Books: How to Be Good ; Has LadLit Reached Its Closing Time? Brandon Robshaw Concludes That It's Still Possible to Write a Winning Novel about Hopeless Blokes. You Simply Need Some Talent
Robshaw, Brandon, The Independent (London, England)
NICK HORNBY is usually credited with having invented LadLit. High Fidelity, the definitive text of the genre, spawned a host of imitations. Most of these are hair-raisingly awful, but it's unfair to blame Hornby for this: he writes with a grace and wit few of his imitators can match. Moreover, Hornby himself has moved on to explore different themes; the imitators are soldiering on with the same old stories narrated in the first person by thirty-something blokes with emotional baggage and boyish obsessions; blokes who lose the girl in the first chapter and get her back in the last, blokes who drink too much and swear a fuck of a lot.
As in Phil Robinson's Charlie Big Potatoes. This book is described by the publisher as "a bittersweet delight". Well, it's bitter, in the sense that cheap instant coffee is. But certainly not sweet; and "delight" is a frank contravention of the Trade Descriptions Act.
It's the story of Charlie Marshall, a journalist, who collapses with drug and alcohol poisoning at his wedding, goes into rehab, falls out with everyone (except his dear old Nan - aah!), then gets better and wins the girl back. The biggest problem is that Charlie is such a repellent character that you just want him to die, but (because this is in the first person) you know he's not going to. The tone is whining and hard-done- by, with gobbets of facile cynicism and gloopy sentimentality.
It's also maddeningly long-winded: there's only enough material here for a five-page story of the sort that might win a runner-up prize in a Time Out competition. Perhaps the kindest thing to say about it is that Robinson was not well-served by his editors. But I'll never know how this novel got published at all.
John Harding's While the Sun Shines is shorter, so even if it were as bad as Charlie Big Potatoes it would have a slight advantage. In fact, it's not as bad, but scarcely brilliant: the usual cocktail of sex, drink, drugs and relationship problems, with the twist that the narrator is a 50-year-old lecturer (and lecher) with two kids and a wife.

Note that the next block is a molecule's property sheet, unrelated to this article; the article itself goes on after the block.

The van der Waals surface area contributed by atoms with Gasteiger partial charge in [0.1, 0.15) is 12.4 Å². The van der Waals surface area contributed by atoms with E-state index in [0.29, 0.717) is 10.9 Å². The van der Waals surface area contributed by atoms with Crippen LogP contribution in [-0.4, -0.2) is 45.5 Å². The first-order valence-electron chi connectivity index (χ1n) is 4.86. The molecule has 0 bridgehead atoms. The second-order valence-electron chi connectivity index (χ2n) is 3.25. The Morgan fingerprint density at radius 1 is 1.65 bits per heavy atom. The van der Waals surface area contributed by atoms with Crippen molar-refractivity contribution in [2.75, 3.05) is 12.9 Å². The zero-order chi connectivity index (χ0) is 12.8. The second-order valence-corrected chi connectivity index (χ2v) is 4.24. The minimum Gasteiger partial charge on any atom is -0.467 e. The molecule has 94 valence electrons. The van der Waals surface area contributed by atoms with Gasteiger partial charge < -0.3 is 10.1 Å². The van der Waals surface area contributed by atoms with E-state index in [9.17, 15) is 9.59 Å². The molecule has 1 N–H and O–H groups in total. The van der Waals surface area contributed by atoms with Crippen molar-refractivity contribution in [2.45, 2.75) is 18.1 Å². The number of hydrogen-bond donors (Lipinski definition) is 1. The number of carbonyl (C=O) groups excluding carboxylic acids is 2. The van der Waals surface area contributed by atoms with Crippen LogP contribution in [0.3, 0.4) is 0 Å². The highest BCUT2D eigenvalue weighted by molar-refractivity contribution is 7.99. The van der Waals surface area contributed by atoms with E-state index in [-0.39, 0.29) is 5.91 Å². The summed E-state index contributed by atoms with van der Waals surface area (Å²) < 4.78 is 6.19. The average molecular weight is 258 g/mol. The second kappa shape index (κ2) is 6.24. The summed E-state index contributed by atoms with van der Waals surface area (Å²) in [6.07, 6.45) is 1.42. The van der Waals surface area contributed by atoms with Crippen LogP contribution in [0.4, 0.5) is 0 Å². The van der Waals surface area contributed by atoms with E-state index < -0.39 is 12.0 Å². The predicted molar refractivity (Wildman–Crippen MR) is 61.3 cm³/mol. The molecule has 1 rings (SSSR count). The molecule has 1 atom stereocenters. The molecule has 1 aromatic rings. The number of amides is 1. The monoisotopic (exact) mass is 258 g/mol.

Unconvincing and unfunny farcical situations abound, as when he is caught by his cleaning lady strapping a spirit level to his erection to check the angle (an excuse for the wince-making pun, "a tool upon a tool"). The academic likes cocaine, he's scared of death and he loves John Donne (puns on "done" occur with tedious regularity).
There is much repetition throughout, including a curious insistence on the fact that he wears Levi's (six mentions in all). The book seems unedited: Harding just puts down everything that comes into his hero's head, with nothing left unsaid, no lightness of touch. I must admit, though, that the last chapter is very good and totally unexpected. How much more effective this would have been if the reader had been able to develop some sympathy for the narrator; if the journey to chapter 30 hadn't been so long and slow.
By the time I came to Harry Ritchie's Friday Night Club I was heartily sick of LadLit. And what's this? A novel about not one screwed-up sweaty bloke, but three of the bastards - Alastair, a sub- editor on a Sunday paper (no girlfriend, smokes dope), Graham, a struggling artist (split up with girlfriend, drinks heavily) and Ian, a Tefl teacher (relationship problems with pregnant girlfriend, coke addict). …